# Notation¶

dit is a scientific tool, and so, much of this documentation will contain mathematical expressions. Here we will describe this notation.

## Basic Notation¶

A random variable $$X$$ consists of outcomes $$x$$ from an alphabet $$\mathcal{X}$$. As such, we write the entropy of a distribution as $$\H{X} = \sum_{x \in \mathcal{X}} p(x) \log_2 p(x)$$, where $$p(x)$$ denote the probability of the outcome $$x$$ occuring.

Many distributions are joint distribution. In the absence of variable names, we index each random variable with a subscript. For example, a distribution over three variables is written $$X_0X_1X_2$$. As a shorthand, we also denote those random variables as $$X_{0:3}$$, meaning start with $$X_0$$ and go through, but not including $$X_3$$ — just like python slice notation.

If a set of variables $$X_{0:n}$$ are independent, we will write $$\ind X_{0:n}$$. If a set of variables $$X_{0:n}$$ are independent conditioned on $$V$$, we write $$\ind X_{0:n} \mid V$$.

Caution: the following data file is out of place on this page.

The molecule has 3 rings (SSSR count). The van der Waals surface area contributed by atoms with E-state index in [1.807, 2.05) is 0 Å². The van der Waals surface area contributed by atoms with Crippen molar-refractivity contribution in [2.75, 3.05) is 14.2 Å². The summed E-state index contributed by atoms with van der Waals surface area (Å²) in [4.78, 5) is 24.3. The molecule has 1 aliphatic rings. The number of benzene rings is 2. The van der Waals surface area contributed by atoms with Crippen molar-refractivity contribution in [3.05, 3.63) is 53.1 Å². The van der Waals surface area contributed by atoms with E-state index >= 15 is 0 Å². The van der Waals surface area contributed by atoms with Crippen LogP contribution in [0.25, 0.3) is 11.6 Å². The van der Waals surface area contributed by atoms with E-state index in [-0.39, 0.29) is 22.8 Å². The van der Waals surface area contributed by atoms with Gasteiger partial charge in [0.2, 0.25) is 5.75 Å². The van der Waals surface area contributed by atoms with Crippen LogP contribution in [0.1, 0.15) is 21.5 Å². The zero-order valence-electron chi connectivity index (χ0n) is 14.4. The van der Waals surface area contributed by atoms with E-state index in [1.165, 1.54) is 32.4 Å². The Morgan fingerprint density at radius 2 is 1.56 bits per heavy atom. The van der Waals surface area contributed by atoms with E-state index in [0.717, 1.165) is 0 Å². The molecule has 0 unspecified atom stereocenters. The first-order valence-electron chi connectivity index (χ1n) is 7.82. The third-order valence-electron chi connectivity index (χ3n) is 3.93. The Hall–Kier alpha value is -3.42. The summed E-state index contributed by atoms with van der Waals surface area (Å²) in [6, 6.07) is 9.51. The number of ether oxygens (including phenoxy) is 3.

If we ever need to describe an infinitely long chain of variables we drop the index from the side that is infinite. So $$X_{:0} = \ldots X_{-3}X_{-2}X_{-1}$$ and $$X_{0:} = X_0X_1X_2\ldots$$. For an arbitrary set of indices $$A$$, the corresponding collection of random variables is denoted $$X_A$$. For example, if $$A = \{0,2,4\}$$, then $$X_A = X_0 X_2 X_4$$. The complement of $$A$$ (with respect to some universal set) is denoted $$\overline{A}$$.

Furthermore, we define $$0 \log_2 0 = 0$$.

When there exists a function $$Y = f(X)$$ we write $$X \imore Y$$ meaning that $$X$$ is informationally richer than $$Y$$. Similarly, if $$f(Y) = X$$ then we write $$X \iless Y$$ and say that $$X$$ is informationally poorer than $$Y$$. If $$X \iless Y$$ and $$X \imore Y$$ then we write $$X \ieq Y$$ and say that $$X$$ is informationally equivalent to $$Y$$. Of all the variables that are poorer than both $$X$$ and $$Y$$, there is a richest one. This variable is known as the meet of $$X$$ and $$Y$$ and is denoted $$X \meet Y$$. By definition, $$\forall Z s.t. Z \iless X$$ and $$Z \iless Y, Z \iless X \meet Y$$. Similarly of all variables richer than both $$X$$ and $$Y$$, there is a poorest. This variable is known as the join of $$X$$ and $$Y$$ and is denoted $$X \join Y$$. The joint random variable $$(X,Y)$$ and the join are informationally equivalent: $$(X,Y) \ieq X \join Y$$.
Lastly, we use $$X \mss Y$$ to denote the minimal sufficient statistic of $$X$$ about the random variable $$Y$$.